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do. , �* ., do. of course, i'm very aware of that _ do. of course, i'm very aware of that- if— do. of course, i'm very aware of that. if a — do. of course, i'm very aware of that. if a person _ do. of course, i'm very aware of that. if a person wants - do. of course, i'm very aware of that. if a person wants to l of that. if a person wants to hurt — of that. if a person wants to hurt you. _ of that. if a person wants to hurt you, they'll hurt you because _ hurt you, they'll hurt you because a person who's going to do it_ because a person who's going to do it has— because a person who's going to do it has been paid to do a job — do it has been paid to do a 'ob. , . ., do it has been paid to do a 'ob. , .., ., ., , ., job. the second “ournalist to be cured h job. the second “ournalist to be cured in _ job. the second journalist to be cured in tijuana - job. the second journalist to be cured in tijuana within i job. the second journalist to be cured in tijuana within a l be cured in tijuana within a week with the photographer also going down. the killings have touched everyjournalist in the city. it even advises to the governments protection scheme say it is not fit for purpose. it has been broken from its very— it has been broken from its very inception. _ it has been broken from its very inception. it— it has been broken from its very inception. it was - it has been broken from its - very inception. it was designed with no— very inception. it was designed with no recommendations - very inception. it was designedj with no recommendations from journalists _ with no recommendations from journalists. instead, _ with no recommendations from journalists. instead, it- with no recommendations from journalists. instead, it was- journalists. instead, it was put— journalists. instead, it was put together _ journalists. instead, it was put together in _ journalists. instead, it was put together in the - journalists. instead, it was. put together in the pressure from — put together in the pressure from international— put together in the pressure from international human i put together in the pressure - from international human rights groups— from international human rights groups at— from international human rights groups at the _ from international human rights groups at the high _ from international human rights groups at the high rate - from international human rights groups at the high rate of - groups at the high rate of attacks _ groups at the high rate of attacks and _ groups at the high rate of attacks and murders - groups at the high rate of attacks and murders of. attacks and murders of journalists. _ attacks and murders of journalists. it - attacks and murders of journalists. it was - attacks and murders of journalists. it was justl journalists. it wasjust improvised, _ journalists. it wasjust improvised, they- journalists. it was justl improvised, they made journalists. it was just i improvised, they made it journalists. it was just - improvised, they made it up as it went — improvised, they made it up as it went along _ improvised, they made it up as it went along. we _ improvised, they made it up as it went along.— it went along. we asked the state government _ it went along. we asked the state government but - it went along. we asked the state government but none| it went along. we asked the - state government but none was given. but the president has, be offensive.— be offensive. few “ournalists are be offensive. few “ournalists carrying h be offensive. few “ournalists are carrying out _ be offensive. few journalists are carrying out the - be offensive. few journalists are carrying out the noble i be offensive. few journalists i are carrying out the noble work of informing, he said. on the many that accused him of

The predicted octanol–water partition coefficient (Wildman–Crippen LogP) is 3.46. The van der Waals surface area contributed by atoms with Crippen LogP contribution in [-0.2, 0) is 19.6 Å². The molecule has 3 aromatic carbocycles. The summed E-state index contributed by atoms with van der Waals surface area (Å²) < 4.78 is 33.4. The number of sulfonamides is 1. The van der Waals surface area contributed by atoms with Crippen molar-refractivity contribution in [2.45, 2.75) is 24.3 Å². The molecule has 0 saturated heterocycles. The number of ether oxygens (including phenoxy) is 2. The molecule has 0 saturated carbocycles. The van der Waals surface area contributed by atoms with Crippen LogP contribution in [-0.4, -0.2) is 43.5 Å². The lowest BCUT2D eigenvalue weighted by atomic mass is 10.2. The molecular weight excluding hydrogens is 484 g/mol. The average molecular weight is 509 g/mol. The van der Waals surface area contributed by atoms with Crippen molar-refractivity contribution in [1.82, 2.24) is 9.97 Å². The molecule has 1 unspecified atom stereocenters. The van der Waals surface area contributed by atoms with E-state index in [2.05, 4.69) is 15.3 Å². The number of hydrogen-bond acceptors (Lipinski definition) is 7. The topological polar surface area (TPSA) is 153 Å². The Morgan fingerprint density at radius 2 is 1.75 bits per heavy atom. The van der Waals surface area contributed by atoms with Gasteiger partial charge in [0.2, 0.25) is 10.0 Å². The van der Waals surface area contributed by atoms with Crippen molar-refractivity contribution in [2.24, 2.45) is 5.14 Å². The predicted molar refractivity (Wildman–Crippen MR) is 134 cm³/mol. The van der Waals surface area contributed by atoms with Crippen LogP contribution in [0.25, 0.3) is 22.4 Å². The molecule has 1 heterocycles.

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ignoring the dangers they face. journalists across the country protested to demand greater protection and an end to impunity. of the prime reality is that with four voices extinguished already this year, mexico looks to remain the most dangerous country in the world forjournalists outside of a war zone. the controversy over china's winter olympics has intensified over beijing's decision to get a uighur athlete from xinjiang to light the olympic cauldron during the opening ceremony. china has been accused of using the cross—country skier, dinigarjala—moojang, as a propaganda tool, to undermine criticism of its policies in xinjiang. beijing is alleged to have carried out human rights abuses against the region's ethnic uyghurs. chinese diplomats said choosing the xinjiang competitor showed china was one �*big family'. our analyst michael bristow says this is china's way of hitting back at the west's criticism.